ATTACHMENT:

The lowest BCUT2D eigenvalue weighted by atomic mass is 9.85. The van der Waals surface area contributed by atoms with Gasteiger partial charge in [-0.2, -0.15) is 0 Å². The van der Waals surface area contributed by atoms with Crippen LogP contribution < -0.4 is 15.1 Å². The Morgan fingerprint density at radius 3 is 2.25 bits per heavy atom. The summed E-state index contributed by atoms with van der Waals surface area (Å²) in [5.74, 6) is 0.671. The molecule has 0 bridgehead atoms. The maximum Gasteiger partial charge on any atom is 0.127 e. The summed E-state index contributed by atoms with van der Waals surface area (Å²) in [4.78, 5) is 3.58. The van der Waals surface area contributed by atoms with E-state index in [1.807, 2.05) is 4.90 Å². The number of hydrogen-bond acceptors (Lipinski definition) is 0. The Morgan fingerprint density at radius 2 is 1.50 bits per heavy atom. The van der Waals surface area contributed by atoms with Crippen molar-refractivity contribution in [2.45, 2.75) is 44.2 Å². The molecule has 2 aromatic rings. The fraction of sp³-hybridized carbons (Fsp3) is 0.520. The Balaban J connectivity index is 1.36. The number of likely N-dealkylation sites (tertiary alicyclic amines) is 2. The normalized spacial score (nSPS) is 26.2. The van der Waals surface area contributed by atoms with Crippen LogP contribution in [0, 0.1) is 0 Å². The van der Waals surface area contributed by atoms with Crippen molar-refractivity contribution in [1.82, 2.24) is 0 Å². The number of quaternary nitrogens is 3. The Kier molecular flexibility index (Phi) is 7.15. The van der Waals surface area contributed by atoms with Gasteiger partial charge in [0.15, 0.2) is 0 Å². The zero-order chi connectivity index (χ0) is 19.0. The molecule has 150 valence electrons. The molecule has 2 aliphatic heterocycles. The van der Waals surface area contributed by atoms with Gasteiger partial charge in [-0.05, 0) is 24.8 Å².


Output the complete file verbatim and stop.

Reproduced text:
The lowest BCUT2D eigenvalue weighted by atomic mass is 9.85. The van der Waals surface area contributed by atoms with Gasteiger partial charge in [-0.2, -0.15) is 0 Å². The van der Waals surface area contributed by atoms with Crippen LogP contribution < -0.4 is 15.1 Å². The Morgan fingerprint density at radius 3 is 2.25 bits per heavy atom. The summed E-state index contributed by atoms with van der Waals surface area (Å²) in [5.74, 6) is 0.671. The molecule has 0 bridgehead atoms. The maximum Gasteiger partial charge on any atom is 0.127 e. The summed E-state index contributed by atoms with van der Waals surface area (Å²) in [4.78, 5) is 3.58. The van der Waals surface area contributed by atoms with E-state index in [1.807, 2.05) is 4.90 Å². The number of hydrogen-bond acceptors (Lipinski definition) is 0. The Morgan fingerprint density at radius 2 is 1.50 bits per heavy atom. The van der Waals surface area contributed by atoms with Crippen molar-refractivity contribution in [2.45, 2.75) is 44.2 Å². The molecule has 2 aromatic rings. The fraction of sp³-hybridized carbons (Fsp3) is 0.520. The Balaban J connectivity index is 1.36. The number of likely N-dealkylation sites (tertiary alicyclic amines) is 2. The normalized spacial score (nSPS) is 26.2. The van der Waals surface area contributed by atoms with Crippen LogP contribution in [0, 0.1) is 0 Å². The van der Waals surface area contributed by atoms with Crippen molar-refractivity contribution in [1.82, 2.24) is 0 Å². The number of quaternary nitrogens is 3. The Kier molecular flexibility index (Phi) is 7.15. The van der Waals surface area contributed by atoms with Gasteiger partial charge in [0.15, 0.2) is 0 Å². The zero-order chi connectivity index (χ0) is 19.0. The molecule has 150 valence electrons. The molecule has 2 aliphatic heterocycles. The van der Waals surface area contributed by atoms with Gasteiger partial charge in [-0.05, 0) is 24.8 Å².